You’ve found what seems like the perfect home – either for investment purposes or to move into – and you really, really want it. This is one time, though, when your head should definitely rule your heart, when intellect should over-ride emotion. You need to take the time to make sure you aren’t buying a “lemon” home in Utah.
For one thing, sellers usually don’t disclose everything about a property they’re selling, only what they have to. So it’s up to you, the buyer, to find out everything you can, inspecting outside and inside and underneath and, well, everywhere. Below are a few warning signs you should be on the lookout for.
1. Plumbing Problems
This is an important one because plumbing problems can go on for years undetected. Because these issues aren’t always immediately evident, they can cause some pretty severe and expensive-to-repair damage.
A tiny leak in a water-supply line inside a wall, for instance, can continue for a long time before the damage is visible. And that damage after months or years can include rotten, spongy flooring and subflooring, mold and mildew, damaged drywall, and termites (which like moist and damp areas). So watch for water stains, spongy or sagging spots in floors, and mildew – all signs of plumbing problems
Even worse, if you wind up buying a “lemon” home in Utah, are problems with sewer lines. All sinks and lavatories should drain well, and toilets should have a strong flush. If you find any problems here, that should be a strong warning sign (especially since, in some areas, sewer lines haven’t been updated for many decades). With septic tanks and sewer lines, major repairs can run as high as $25,000 to $50,000.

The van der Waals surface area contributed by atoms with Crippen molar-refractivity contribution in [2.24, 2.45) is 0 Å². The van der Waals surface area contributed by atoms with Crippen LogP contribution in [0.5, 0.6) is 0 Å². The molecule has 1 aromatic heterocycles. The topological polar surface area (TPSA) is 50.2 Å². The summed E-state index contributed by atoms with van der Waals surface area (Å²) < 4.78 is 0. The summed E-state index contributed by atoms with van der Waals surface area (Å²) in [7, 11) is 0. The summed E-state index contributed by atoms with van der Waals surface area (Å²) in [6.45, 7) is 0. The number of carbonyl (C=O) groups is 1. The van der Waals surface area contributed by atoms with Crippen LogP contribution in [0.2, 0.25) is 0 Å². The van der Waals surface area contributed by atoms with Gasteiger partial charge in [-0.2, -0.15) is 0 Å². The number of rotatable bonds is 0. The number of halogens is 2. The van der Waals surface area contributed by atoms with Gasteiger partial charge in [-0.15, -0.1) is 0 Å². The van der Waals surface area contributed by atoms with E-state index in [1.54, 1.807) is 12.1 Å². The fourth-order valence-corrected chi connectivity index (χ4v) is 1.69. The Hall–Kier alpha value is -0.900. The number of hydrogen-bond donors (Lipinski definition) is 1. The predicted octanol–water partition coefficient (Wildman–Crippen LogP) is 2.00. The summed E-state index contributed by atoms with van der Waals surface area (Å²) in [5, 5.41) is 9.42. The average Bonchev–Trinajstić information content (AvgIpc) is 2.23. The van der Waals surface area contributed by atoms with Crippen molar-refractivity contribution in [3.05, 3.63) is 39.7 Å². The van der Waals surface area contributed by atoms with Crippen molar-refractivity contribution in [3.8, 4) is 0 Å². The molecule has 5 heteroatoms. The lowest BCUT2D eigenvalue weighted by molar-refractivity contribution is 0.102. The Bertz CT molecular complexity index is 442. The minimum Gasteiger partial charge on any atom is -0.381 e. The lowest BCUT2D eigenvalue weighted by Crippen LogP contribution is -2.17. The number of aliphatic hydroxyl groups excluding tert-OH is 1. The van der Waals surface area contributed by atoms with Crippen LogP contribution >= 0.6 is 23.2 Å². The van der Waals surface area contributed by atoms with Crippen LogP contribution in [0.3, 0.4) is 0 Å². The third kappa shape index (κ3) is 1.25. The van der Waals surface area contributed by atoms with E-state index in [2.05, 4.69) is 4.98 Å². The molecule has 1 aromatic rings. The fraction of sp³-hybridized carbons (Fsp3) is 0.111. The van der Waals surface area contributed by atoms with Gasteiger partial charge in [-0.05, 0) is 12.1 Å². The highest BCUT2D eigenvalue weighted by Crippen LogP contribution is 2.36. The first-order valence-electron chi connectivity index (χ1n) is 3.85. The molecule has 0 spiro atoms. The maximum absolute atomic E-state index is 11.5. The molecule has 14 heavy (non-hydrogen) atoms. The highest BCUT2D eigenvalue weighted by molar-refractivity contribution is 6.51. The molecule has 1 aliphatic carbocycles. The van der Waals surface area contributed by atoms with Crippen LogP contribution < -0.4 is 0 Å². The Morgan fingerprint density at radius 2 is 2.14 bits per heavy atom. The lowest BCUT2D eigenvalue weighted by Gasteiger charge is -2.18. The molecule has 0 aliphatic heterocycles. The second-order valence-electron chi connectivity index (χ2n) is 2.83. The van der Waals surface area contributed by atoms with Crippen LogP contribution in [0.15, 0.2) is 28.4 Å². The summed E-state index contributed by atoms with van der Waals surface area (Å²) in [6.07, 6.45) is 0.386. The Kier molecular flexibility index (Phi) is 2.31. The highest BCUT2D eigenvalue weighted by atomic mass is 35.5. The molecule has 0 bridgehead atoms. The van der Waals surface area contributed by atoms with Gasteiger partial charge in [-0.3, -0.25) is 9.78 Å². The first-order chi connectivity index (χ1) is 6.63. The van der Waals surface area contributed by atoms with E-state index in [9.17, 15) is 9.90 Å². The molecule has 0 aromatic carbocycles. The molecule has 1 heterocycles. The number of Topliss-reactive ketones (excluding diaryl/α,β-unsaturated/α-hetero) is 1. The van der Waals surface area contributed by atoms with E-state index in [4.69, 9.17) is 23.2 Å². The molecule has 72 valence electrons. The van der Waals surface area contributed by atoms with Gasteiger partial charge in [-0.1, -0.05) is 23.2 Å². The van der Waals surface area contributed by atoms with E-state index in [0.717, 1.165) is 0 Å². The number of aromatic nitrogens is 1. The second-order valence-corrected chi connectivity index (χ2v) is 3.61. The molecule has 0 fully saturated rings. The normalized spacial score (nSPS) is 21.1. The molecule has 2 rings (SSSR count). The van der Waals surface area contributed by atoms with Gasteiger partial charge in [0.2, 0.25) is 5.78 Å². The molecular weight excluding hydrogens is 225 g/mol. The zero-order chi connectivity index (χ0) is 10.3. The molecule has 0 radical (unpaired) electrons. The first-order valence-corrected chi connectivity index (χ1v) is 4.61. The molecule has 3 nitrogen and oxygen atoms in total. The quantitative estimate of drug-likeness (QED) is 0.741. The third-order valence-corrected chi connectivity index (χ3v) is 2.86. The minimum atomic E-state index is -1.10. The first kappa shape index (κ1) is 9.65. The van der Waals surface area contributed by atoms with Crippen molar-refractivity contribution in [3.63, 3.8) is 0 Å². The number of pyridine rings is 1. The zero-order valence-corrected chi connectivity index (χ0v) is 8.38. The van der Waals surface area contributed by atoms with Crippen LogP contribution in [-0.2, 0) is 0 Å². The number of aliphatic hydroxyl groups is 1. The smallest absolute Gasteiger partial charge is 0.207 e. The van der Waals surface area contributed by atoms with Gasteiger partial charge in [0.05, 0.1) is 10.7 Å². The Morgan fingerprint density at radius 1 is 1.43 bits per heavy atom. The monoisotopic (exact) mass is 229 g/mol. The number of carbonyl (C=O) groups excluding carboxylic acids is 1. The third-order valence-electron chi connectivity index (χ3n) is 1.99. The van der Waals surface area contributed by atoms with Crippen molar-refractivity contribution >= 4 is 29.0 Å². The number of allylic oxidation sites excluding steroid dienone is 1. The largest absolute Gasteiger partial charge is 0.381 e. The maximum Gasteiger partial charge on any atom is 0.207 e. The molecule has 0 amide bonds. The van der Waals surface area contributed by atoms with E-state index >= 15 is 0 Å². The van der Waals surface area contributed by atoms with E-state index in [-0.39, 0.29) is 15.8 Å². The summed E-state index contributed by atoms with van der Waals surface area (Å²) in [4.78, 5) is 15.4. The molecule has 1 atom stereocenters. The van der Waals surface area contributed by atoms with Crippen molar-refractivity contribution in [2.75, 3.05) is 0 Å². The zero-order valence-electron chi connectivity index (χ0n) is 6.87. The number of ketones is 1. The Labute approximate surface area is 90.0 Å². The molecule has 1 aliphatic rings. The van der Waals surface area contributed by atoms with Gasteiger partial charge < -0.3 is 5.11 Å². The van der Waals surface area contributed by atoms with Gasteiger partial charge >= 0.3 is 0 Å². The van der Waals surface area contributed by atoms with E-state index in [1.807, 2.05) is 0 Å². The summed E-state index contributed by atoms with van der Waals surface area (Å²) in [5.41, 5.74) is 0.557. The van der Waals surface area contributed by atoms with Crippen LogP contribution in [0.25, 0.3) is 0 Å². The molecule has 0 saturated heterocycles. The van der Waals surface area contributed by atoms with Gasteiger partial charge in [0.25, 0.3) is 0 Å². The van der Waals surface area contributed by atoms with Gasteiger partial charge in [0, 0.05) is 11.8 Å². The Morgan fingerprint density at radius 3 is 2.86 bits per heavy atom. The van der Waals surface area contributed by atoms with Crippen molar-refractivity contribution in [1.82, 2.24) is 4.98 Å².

2. Faulty Roof (And Roof Clues)
Issues with the roof are often a sure sign of problems in other areas. If, for example, you see three layers of shingles and vegetation sprouting in the gutters, that’s a pretty good indication that the owners haven’t taken care of the home in other respects.
Also, look for broken or missing shingles or tiles, which could mean roof leaks. And the thing to keep mind about a roof leak is that the water doesn’t just fall straight down into the house from its first point of access. Often, the water travels down the roof and sometimes to the side before finding a way into the house. It may even run down inside a wall and so remain undetected and cause unseen damage for a time.
And do beware of sagging spots in a roof. For these signal damaged decking at best and damaged rafters or trusses at worst – and that’s about as “lemony” as you can get. A new roof, including tear-off and installation of new decking where needed, can run from nearly $10,000 up to $30,000.
3. Shoddy Renovations and Improvements
Another warning sign to buying a “lemon” home in Utah that you really need to heed is shoddy or slapdash renovations and improvements. If you see that just one wall has been painted (obviously hastily and not very tidily), that is likely an indication that the seller is covering up something she didn’t want you to see, water stains or mildew maybe. In a case like this, you need to give it the smell test and look around for saggy ceilings and odd-looking areas in the drywall.
Poorly laid tiles in the bathroom might not be a huge deal – it would cost you only a few hundred to re-do. But a bad job of laying parquet flooring in a large area will cost you more. And if a large deck or driveway has been done improperly, well, then you’re talking about thousands.
Buying a home always has an element of risk in it, but you can keep that risk to a minimum if you pay attention to these 3 warning signs to buying a “lemon” home in Utah.